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NYAM works to create environments, policies, and programs that will allow older adults in New York City and around the nation and world to live longer, healthier lives and stay fully engaged in their communities. Approximately one-fifth of the world’s population will be 60 years of age by the year 2030. New York City—and cities worldwide—must prepare now to meet the needs of their expanding older populations.
New York City’s population of older adults is expected to increase by 45% between 2010 and 2030, when 1 in every 5 New Yorkers will be over the age of 60. Appreciating that the city must respond effectively, Mayor Michael Bloomberg, New York City Council Speaker Christine Quinn, and NYAM launched Age-friendly New York City, joining the World Health Organization’s global network of 35 Age-friendly Cities working to promote active aging by assessing their own assets and challenges through the eyes of older adults.
There is mounting evidence that where you live may be a powerful influence on many aspects of your health. This may be particularly true for older adults who are likely to spend more time in their communities, making them more vulnerable to neighborhood features such as high crime rates or lack of disabled access. NYAM’s research unit is studying the influence of neighborhood, as well as the influence of physical activity, on risk of depression in older adults. NYAM’s Project VIVA – Harlem aims to improve vaccination rates among older adults in East and Central Harlem by working with community partners and the New York City Department of Health and Mental Hygiene to address both seasonal and pandemic H1N1 vaccination needs.
NYAM supports healthy aging through coordinated care provided by an appropriately trained workforce. NYAM aims to establish a specialized aging curriculum for graduate students interested the aging field as the norm in Masters of Social Work programs across the country. NYAM’s Social Work Leadership Institute (SWLI) is working with social work graduate programs across the country to offer comprehensive, field-based training in geriatric social work through the Hartford Partnership Program for Aging Education. To engage administrators of schools of social work toward this goal, SWLI formed the Leadership Academy in Aging with the National Association of Deans and Directors of Schools of Social Work.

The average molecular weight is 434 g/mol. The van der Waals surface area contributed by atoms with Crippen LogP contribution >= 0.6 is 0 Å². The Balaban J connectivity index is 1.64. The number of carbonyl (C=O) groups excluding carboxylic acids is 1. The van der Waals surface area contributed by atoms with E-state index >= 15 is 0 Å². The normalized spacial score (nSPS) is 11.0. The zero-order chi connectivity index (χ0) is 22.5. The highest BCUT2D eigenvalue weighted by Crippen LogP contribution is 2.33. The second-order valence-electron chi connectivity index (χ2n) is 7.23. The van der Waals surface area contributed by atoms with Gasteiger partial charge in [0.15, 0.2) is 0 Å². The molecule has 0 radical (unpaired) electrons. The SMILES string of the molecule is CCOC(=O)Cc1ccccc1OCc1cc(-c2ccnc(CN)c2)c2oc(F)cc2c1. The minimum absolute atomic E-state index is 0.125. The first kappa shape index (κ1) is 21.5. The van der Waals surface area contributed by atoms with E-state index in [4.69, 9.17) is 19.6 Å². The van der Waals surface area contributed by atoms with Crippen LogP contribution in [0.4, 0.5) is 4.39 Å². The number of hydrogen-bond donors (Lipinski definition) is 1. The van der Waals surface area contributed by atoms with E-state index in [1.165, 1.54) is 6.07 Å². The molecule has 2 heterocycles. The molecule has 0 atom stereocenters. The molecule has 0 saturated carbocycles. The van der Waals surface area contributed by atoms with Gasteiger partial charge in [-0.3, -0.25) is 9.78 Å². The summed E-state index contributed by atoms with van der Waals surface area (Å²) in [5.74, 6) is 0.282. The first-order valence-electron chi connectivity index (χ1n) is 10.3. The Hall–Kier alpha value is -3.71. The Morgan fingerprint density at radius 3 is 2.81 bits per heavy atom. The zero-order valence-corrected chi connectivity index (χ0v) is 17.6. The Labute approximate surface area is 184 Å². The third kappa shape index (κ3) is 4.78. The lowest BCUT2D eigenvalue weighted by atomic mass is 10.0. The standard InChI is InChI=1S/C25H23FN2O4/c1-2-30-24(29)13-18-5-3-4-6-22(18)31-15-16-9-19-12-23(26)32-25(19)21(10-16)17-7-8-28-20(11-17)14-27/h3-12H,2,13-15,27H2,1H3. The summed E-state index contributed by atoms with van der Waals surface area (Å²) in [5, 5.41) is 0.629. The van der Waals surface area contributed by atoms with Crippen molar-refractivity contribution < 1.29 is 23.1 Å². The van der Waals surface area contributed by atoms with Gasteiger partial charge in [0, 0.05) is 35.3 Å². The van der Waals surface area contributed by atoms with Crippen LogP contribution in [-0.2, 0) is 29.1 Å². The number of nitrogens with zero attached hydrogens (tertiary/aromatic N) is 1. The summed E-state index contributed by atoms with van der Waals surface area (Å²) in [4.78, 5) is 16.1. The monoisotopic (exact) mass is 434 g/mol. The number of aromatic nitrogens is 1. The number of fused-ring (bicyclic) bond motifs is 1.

NYAM has long served as a major advocate for care coordination— the integration of health care, social services, and long-term care—for the most vulnerable elderly as a central element in health care reform. The National Coalition on Care Coordination (N3C), a non-profit membership coalition formed by NYAM’s Social Work Leadership Institute and the American Society on Aging, provides policy leaders with concrete, evidence-based recommendations about the efficacy of care coordination. The Center for Aging Policy informs the development of appropriate policies in support of older adults by articulating evidence-based research on care coordination and workforce issues. The searchable online Evidence Database on Aging Care compiles evidence to support a stronger aging care workforce and better care coordination.
The Next Step In Drug Treatment
The mandatory-sentencing craze that drove up the prison population tenfold, pushing state corrections costs to bankrupting levels, was rooted in New York’s infamous Rockefeller drug laws. These laws, which mandated lengthy sentences for nonviolent, first-time offenders, were approved 40 years ago next month. They did little to curtail drug use in New York or in other states that mimicked them, while they filled prisons to bursting with nonviolent addicts who would have been more effectively and more cheaply dealt with through treatment programs.